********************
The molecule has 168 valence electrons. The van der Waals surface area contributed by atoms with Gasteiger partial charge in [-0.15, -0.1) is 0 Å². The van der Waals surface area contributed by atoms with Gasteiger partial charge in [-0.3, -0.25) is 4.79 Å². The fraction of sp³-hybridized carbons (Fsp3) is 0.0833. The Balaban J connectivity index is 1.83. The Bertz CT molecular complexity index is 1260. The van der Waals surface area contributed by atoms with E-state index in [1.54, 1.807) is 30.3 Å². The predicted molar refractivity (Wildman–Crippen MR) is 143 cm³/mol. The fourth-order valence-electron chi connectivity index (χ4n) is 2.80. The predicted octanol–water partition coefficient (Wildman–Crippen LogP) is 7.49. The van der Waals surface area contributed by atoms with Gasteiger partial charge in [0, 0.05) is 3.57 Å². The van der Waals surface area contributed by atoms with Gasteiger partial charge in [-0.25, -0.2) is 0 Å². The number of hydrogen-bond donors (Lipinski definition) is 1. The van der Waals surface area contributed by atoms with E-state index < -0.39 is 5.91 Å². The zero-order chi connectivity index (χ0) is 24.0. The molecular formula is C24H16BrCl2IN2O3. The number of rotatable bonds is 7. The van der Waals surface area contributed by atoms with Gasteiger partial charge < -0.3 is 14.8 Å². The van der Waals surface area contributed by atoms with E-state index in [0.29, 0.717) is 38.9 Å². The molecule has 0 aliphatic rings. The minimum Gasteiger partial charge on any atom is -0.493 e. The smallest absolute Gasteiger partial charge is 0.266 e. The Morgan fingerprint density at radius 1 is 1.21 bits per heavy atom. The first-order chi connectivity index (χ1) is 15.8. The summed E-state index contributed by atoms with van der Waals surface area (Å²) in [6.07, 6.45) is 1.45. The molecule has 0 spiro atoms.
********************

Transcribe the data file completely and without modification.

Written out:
The molecule has 168 valence electrons. The van der Waals surface area contributed by atoms with Gasteiger partial charge in [-0.15, -0.1) is 0 Å². The van der Waals surface area contributed by atoms with Gasteiger partial charge in [-0.3, -0.25) is 4.79 Å². The fraction of sp³-hybridized carbons (Fsp3) is 0.0833. The Balaban J connectivity index is 1.83. The Bertz CT molecular complexity index is 1260. The van der Waals surface area contributed by atoms with E-state index in [1.54, 1.807) is 30.3 Å². The predicted molar refractivity (Wildman–Crippen MR) is 143 cm³/mol. The fourth-order valence-electron chi connectivity index (χ4n) is 2.80. The predicted octanol–water partition coefficient (Wildman–Crippen LogP) is 7.49. The van der Waals surface area contributed by atoms with Gasteiger partial charge in [0, 0.05) is 3.57 Å². The van der Waals surface area contributed by atoms with Gasteiger partial charge in [-0.25, -0.2) is 0 Å². The number of hydrogen-bond donors (Lipinski definition) is 1. The van der Waals surface area contributed by atoms with E-state index < -0.39 is 5.91 Å². The zero-order chi connectivity index (χ0) is 24.0. The molecular formula is C24H16BrCl2IN2O3. The number of rotatable bonds is 7. The van der Waals surface area contributed by atoms with Gasteiger partial charge < -0.3 is 14.8 Å². The van der Waals surface area contributed by atoms with E-state index in [0.29, 0.717) is 38.9 Å². The molecule has 0 aliphatic rings. The minimum Gasteiger partial charge on any atom is -0.493 e. The smallest absolute Gasteiger partial charge is 0.266 e. The Morgan fingerprint density at radius 1 is 1.21 bits per heavy atom. The first-order chi connectivity index (χ1) is 15.8. The summed E-state index contributed by atoms with van der Waals surface area (Å²) in [6.07, 6.45) is 1.45. The molecule has 0 spiro atoms.